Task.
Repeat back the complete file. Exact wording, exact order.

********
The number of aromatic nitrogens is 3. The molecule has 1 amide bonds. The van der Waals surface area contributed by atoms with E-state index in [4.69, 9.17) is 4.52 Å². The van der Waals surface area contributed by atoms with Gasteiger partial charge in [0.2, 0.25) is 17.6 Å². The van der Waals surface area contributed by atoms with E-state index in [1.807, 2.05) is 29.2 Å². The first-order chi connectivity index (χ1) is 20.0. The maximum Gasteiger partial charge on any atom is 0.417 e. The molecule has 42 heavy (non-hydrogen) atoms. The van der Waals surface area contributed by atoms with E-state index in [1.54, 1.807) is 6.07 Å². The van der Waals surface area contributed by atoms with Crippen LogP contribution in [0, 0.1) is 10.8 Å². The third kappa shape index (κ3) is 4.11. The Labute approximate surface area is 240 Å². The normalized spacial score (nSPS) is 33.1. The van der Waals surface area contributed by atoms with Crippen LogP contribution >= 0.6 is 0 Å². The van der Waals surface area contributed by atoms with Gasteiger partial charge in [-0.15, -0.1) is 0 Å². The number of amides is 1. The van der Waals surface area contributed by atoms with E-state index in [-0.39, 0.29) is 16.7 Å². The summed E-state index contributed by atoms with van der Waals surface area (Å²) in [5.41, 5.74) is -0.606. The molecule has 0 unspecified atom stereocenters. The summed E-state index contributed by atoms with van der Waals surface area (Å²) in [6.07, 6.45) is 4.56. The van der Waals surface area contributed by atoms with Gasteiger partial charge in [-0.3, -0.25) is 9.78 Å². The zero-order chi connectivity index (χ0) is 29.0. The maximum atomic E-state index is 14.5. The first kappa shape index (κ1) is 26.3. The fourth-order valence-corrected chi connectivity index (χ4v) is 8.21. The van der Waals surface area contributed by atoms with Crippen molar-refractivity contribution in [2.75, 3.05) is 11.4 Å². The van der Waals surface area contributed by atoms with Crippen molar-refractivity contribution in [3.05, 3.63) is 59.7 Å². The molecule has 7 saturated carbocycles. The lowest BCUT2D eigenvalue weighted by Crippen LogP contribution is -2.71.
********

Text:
The number of aromatic nitrogens is 3. The molecule has 1 amide bonds. The van der Waals surface area contributed by atoms with E-state index in [4.69, 9.17) is 4.52 Å². The van der Waals surface area contributed by atoms with Gasteiger partial charge in [0.2, 0.25) is 17.6 Å². The van der Waals surface area contributed by atoms with E-state index in [1.807, 2.05) is 29.2 Å². The first-order chi connectivity index (χ1) is 20.0. The maximum Gasteiger partial charge on any atom is 0.417 e. The molecule has 42 heavy (non-hydrogen) atoms. The van der Waals surface area contributed by atoms with E-state index in [1.54, 1.807) is 6.07 Å². The van der Waals surface area contributed by atoms with Crippen LogP contribution in [0, 0.1) is 10.8 Å². The third kappa shape index (κ3) is 4.11. The Labute approximate surface area is 240 Å². The normalized spacial score (nSPS) is 33.1. The van der Waals surface area contributed by atoms with Crippen LogP contribution >= 0.6 is 0 Å². The van der Waals surface area contributed by atoms with Gasteiger partial charge in [-0.15, -0.1) is 0 Å². The number of amides is 1. The van der Waals surface area contributed by atoms with E-state index in [-0.39, 0.29) is 16.7 Å². The summed E-state index contributed by atoms with van der Waals surface area (Å²) in [5.41, 5.74) is -0.606. The molecule has 0 unspecified atom stereocenters. The summed E-state index contributed by atoms with van der Waals surface area (Å²) in [6.07, 6.45) is 4.56. The van der Waals surface area contributed by atoms with Gasteiger partial charge in [-0.3, -0.25) is 9.78 Å². The zero-order chi connectivity index (χ0) is 29.0. The maximum atomic E-state index is 14.5. The first kappa shape index (κ1) is 26.3. The fourth-order valence-corrected chi connectivity index (χ4v) is 8.21. The van der Waals surface area contributed by atoms with Crippen molar-refractivity contribution in [2.75, 3.05) is 11.4 Å². The van der Waals surface area contributed by atoms with Crippen molar-refractivity contribution in [3.05, 3.63) is 59.7 Å². The molecule has 7 saturated carbocycles. The lowest BCUT2D eigenvalue weighted by Crippen LogP contribution is -2.71.